Laxalt investigating scams claiming to benefit Vegas victims | NevadaAppeal.com

Laxalt investigating scams claiming to benefit Vegas victims

Nevada Appeal staff report

Nevada Attorney General Adam Paul Laxalt announced his office has begun investigating reports of sham charities purportedly collecting donations on behalf of the Las Vegas shooting victims.

Last week, Laxalt announced his office had been working with GoFundMe to pursue reports of fraudulent donation sites. Since receiving complaints from local consumers, Laxalt's office shut down a sham Facebook page last week with the assistance of employees at the social media company. His office is also currently pursuing other complaints against other false websites.

"There continue to be sham charities and websites seeking to profit from this horrific tragedy," said Laxalt. "Complaints from local consumers continue to be the best source of information for our Bureau of Consumer Protection in investigating claims of misrepresentation."

To best ensure your donation benefits the victims and families of the Las Vegas shooting, no matter the platform you choose to use, the Office of the Nevada Attorney General offers the following suggestions:

​​​Avoid any charity or fundraiser that asks for donations in cash or via wire transfer. Those that are unable to provide detailed information about their mission or organization and how donations will be used are suspect.

Ask for detailed information about the charity, including name, address and telephone number. Then, conduct some online searches of the charity's name in combination with the words "complaint" or "scam" to learn about its reputation. Using online resources offered by the Better Business Bureau can also provide assurances about the trustworthiness of any particular charity.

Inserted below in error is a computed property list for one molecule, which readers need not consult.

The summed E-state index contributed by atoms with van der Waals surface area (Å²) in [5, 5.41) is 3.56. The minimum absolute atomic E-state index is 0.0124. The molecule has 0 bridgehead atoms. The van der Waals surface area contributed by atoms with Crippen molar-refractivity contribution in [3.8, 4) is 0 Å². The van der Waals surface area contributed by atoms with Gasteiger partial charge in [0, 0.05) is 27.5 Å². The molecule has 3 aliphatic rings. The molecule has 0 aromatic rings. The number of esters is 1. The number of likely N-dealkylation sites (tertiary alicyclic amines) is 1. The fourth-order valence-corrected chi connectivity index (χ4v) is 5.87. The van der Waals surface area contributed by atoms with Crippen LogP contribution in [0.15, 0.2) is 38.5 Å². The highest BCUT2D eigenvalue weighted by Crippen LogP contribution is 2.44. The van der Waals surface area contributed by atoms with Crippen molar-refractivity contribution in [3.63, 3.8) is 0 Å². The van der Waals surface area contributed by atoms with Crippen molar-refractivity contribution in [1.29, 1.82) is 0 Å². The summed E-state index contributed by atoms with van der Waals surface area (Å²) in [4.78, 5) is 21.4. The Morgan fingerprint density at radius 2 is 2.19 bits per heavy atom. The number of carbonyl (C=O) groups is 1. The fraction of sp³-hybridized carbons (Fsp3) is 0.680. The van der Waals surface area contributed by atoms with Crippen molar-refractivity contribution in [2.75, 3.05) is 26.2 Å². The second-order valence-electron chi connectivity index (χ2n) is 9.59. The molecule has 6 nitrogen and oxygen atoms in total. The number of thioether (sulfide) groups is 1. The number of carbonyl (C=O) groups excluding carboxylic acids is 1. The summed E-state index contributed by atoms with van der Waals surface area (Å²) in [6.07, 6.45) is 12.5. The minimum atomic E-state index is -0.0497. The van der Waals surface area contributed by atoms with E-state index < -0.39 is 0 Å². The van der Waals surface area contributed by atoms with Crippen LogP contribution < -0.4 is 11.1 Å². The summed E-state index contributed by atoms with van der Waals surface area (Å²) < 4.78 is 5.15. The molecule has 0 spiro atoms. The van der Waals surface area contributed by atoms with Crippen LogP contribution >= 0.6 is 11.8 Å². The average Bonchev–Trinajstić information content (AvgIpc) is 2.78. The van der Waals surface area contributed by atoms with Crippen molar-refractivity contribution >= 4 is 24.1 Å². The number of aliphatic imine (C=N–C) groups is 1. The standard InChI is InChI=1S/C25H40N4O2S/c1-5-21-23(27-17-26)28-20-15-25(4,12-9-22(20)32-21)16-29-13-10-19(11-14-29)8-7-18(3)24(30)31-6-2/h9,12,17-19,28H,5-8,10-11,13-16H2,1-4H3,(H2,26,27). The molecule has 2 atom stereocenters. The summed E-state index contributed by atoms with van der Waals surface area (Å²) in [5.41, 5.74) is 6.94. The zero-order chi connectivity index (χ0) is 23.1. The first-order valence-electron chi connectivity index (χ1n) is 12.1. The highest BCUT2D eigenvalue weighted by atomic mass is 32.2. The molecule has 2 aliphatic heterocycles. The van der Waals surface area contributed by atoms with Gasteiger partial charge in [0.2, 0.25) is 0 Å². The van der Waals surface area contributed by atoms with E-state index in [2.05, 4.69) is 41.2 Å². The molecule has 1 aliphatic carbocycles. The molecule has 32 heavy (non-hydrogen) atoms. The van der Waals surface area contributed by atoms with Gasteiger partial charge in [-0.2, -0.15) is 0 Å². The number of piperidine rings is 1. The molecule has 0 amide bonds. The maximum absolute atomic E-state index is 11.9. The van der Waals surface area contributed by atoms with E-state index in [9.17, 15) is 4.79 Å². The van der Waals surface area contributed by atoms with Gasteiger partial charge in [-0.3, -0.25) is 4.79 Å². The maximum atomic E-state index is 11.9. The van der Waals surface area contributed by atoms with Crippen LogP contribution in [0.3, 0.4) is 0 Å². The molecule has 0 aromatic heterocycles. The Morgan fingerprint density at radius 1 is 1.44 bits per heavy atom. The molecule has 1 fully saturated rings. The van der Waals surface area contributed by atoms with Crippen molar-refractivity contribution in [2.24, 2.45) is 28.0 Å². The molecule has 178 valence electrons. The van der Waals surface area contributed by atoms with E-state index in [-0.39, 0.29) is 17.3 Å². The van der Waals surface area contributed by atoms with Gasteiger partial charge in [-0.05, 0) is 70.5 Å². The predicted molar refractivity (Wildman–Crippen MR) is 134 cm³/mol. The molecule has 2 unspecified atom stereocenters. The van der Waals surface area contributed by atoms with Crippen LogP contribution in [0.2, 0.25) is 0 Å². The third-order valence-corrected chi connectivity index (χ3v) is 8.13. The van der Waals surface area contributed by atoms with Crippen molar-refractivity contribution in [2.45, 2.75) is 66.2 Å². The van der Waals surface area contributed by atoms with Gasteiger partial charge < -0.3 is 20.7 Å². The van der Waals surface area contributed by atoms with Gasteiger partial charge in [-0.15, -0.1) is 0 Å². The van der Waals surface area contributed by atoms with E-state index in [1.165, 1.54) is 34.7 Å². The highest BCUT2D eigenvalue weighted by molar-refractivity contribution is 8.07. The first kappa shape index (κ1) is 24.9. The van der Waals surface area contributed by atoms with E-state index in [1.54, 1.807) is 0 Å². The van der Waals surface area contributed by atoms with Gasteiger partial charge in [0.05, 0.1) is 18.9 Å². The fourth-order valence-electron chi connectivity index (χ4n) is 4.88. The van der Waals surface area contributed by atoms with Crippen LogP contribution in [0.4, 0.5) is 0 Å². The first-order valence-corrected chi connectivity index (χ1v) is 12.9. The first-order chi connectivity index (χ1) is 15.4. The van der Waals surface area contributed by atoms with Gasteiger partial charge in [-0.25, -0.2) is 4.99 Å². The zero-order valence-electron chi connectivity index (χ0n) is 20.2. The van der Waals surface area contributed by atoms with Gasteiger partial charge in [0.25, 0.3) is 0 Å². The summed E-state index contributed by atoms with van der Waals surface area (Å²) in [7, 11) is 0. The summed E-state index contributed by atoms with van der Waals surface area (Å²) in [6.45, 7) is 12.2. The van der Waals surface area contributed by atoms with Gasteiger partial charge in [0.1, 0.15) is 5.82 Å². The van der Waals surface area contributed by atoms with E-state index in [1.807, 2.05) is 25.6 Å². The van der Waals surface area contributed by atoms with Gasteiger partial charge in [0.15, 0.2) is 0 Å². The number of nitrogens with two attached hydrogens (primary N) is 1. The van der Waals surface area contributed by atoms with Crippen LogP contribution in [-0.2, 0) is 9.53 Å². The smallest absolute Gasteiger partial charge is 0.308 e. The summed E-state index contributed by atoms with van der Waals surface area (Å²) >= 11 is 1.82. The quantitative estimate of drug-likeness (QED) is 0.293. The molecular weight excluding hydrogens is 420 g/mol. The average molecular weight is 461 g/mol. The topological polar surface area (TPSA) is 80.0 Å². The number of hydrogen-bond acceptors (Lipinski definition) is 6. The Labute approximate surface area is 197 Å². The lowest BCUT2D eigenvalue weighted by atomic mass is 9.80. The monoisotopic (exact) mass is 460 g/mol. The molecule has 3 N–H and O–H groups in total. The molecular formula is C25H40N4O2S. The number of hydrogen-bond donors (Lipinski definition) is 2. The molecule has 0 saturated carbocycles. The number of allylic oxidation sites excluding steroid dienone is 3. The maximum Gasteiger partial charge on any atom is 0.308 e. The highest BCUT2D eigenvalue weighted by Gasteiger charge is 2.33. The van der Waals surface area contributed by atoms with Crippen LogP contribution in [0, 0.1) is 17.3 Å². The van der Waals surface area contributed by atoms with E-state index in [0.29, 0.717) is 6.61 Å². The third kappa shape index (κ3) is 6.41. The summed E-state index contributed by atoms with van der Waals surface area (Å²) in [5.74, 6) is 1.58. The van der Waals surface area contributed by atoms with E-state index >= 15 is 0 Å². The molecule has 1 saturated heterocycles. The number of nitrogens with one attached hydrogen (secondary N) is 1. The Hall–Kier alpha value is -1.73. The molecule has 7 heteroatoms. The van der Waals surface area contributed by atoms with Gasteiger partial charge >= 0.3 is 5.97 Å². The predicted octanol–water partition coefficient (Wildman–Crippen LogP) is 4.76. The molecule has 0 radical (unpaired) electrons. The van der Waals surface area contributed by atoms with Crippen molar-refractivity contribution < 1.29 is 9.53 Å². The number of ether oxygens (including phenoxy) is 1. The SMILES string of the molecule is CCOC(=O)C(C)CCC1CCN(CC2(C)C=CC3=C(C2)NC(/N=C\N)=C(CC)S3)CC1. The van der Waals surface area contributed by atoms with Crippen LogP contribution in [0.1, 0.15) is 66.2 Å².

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Review the charity's financial information or its Form 990. For information on the Form 990, visit the Nevada Secretary of State website. If a charity claims to use your donations to help the local community, contact the local agency and confirm whether the agency is familiar with the charity and receives financial support from it.

Don't feel pressured into making an immediate donation by telephone or in person. The need for donations and the opportunity to give will be present for some time, and legitimate charities won't pressure you into making an immediate donation.

Avoid making checks payable to individuals. Also, avoid providing credit card, bank account or social security number information over the phone.

When texting to donate, confirm the number with the source before you donate. The charge will show up on your mobile phone bill, but donations charges aren't immediate.

Be cautious of unsolicited charitable e-mails and attachments. An unsolicited e-mail is likely part of a scam, and any attachments may have a virus designed to steal financial or other personal information from your computer.

Social media sites can also perpetuate scams. As with any other charity, take time to investigate the people behind any social media campaigns to ensure they represent a legitimate organization. Some sites, such as GoFundMe, take affirmative steps to ensure fundraising campaigns are vetted, donations are verified and complaints can be made to protect donors.

Be wary of sound-alike names. Many sham charities intentionally use names that are easily confused with legitimate, respected charities.

Nevada consumers can file complaints regarding fraudulent charities with the Nevada Attorney General's office. Consumers may also file complaints with the Attorney General's Bureau of Consumer Protection at the Family Assistance Center located at 3150 Paradise Road, Las Vegas, inside the Las Vegas Convention Center. In addition, the FTC provides complaint assistance for anyone who suspects a scammer is disguising itself as a charity.

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